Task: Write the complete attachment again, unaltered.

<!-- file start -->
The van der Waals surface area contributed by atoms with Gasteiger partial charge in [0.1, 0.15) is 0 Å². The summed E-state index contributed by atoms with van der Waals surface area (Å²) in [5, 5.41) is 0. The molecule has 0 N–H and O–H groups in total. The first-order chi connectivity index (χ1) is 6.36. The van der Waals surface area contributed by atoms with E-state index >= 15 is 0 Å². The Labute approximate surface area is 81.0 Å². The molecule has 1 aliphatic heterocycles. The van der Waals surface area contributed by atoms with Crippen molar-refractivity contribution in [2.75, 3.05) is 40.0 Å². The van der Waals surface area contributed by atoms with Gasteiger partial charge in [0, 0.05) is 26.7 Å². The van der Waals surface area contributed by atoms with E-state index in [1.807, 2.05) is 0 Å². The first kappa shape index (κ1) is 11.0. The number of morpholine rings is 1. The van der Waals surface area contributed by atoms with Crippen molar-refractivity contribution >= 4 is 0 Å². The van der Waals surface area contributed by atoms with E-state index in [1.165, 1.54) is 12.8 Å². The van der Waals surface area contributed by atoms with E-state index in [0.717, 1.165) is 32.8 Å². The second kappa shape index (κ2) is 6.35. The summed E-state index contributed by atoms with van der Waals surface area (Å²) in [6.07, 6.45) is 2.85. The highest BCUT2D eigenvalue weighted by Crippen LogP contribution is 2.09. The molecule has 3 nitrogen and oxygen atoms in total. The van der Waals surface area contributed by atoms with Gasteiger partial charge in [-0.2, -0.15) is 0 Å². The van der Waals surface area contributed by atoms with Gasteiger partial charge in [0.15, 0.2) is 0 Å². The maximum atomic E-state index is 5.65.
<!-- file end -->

The van der Waals surface area contributed by atoms with Gasteiger partial charge in [0.1, 0.15) is 0 Å². The summed E-state index contributed by atoms with van der Waals surface area (Å²) in [5, 5.41) is 0. The molecule has 0 N–H and O–H groups in total. The first-order chi connectivity index (χ1) is 6.36. The van der Waals surface area contributed by atoms with E-state index >= 15 is 0 Å². The Labute approximate surface area is 81.0 Å². The molecule has 1 aliphatic heterocycles. The van der Waals surface area contributed by atoms with Crippen molar-refractivity contribution in [2.75, 3.05) is 40.0 Å². The van der Waals surface area contributed by atoms with Gasteiger partial charge in [0, 0.05) is 26.7 Å². The van der Waals surface area contributed by atoms with E-state index in [1.807, 2.05) is 0 Å². The first kappa shape index (κ1) is 11.0. The number of morpholine rings is 1. The van der Waals surface area contributed by atoms with Crippen molar-refractivity contribution >= 4 is 0 Å². The van der Waals surface area contributed by atoms with E-state index in [1.165, 1.54) is 12.8 Å². The van der Waals surface area contributed by atoms with E-state index in [0.717, 1.165) is 32.8 Å². The second kappa shape index (κ2) is 6.35. The summed E-state index contributed by atoms with van der Waals surface area (Å²) in [6.07, 6.45) is 2.85. The highest BCUT2D eigenvalue weighted by Crippen LogP contribution is 2.09. The molecule has 3 nitrogen and oxygen atoms in total. The van der Waals surface area contributed by atoms with Gasteiger partial charge in [-0.2, -0.15) is 0 Å². The van der Waals surface area contributed by atoms with Gasteiger partial charge in [0.15, 0.2) is 0 Å². The maximum atomic E-state index is 5.65.